Society of Broken Souls’ newest album features the multi-talented Dennis James and Lauryn Shapter with a collection of eclectic sounds woven seamlessly together while the lyrics evoke imagery both sweet and stark. While storytelling is the realm of folk music, the fictions the duo spin are hypnotic and all but begging to be heard.
A standout of the new SOBS album is its ninth track, “Fortuna.” The lyrics are so poetic that they’re tactile. The sensory description leaps to your fingertips, fills your ears, coats your tongue. The music has a bluesy vibe to it that lends desperation to the song. “Fortuna” is about what it looks like at your lowest point, but it made rock bottom sound beautiful.
Shapter and James: two halves of a whole
Many of the songs Shapter leads are the more serious parts of the album and tackle the idea of things going wrong. Track five, “Pretty,” tells the story of a young woman dealing with the pressures of beauty, but she ends up in a hospital for all her efforts. Shapter’s songs are almost like spoken word pieces; the music is almost a secondary consideration because the words demand to be heard.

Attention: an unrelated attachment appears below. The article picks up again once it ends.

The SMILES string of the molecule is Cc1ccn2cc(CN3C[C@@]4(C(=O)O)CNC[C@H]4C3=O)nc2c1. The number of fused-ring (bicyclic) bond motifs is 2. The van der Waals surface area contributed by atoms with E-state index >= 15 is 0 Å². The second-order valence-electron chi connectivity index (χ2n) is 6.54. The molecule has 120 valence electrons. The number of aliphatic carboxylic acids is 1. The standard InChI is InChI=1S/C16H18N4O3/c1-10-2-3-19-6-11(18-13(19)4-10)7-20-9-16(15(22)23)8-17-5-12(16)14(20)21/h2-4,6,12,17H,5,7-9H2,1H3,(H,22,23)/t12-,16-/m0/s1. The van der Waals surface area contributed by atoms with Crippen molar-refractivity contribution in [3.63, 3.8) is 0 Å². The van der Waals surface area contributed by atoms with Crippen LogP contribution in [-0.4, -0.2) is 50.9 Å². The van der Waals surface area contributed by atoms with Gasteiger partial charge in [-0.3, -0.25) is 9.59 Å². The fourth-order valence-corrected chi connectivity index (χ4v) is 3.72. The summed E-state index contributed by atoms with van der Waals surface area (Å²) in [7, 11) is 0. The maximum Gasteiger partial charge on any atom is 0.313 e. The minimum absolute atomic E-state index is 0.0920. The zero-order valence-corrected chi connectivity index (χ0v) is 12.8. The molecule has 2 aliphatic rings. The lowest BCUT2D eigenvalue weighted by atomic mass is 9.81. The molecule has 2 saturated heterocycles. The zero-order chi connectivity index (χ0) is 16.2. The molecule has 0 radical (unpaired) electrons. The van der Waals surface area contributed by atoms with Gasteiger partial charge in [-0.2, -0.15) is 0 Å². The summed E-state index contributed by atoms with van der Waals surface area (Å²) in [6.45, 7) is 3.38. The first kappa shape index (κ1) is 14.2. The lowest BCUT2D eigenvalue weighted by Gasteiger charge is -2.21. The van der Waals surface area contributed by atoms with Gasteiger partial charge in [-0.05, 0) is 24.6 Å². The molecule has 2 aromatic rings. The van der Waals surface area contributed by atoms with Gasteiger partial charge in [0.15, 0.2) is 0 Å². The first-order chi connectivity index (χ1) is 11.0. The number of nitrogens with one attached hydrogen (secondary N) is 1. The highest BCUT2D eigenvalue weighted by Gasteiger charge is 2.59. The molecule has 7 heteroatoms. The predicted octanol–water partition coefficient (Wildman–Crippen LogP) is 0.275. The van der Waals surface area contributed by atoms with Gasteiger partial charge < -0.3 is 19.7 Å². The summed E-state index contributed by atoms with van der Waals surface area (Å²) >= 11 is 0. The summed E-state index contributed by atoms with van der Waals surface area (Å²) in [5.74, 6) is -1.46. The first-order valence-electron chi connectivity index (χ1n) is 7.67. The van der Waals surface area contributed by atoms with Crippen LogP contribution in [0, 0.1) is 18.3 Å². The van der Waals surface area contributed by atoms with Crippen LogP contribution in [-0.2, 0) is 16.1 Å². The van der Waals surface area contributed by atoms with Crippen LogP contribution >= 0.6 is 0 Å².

This isn’t to say the other half of SOBS, James, is only along for the ride. His songs deal with heartbreak and the pains of moving on, his beats both slow and more rapid (or as rapid as a folk album can get). He has a jaunty song called “Ghost of Kansas,” the first track on Midnight and the Pale that was made to be listened to on a road trip.
Overall, this is a great album for the right people. Midnight and the Pale is best appreciated when lying in bed with nothing else to distract you from the music. It’s meant for listeners who love folk music as well as music, full stop. I’m not sure people who casually listen to Top 40 hits on the radio will be downloading the whole album, but it’s certainly worth a listen.
You can purchase Midnight and the Pale on Amazon here.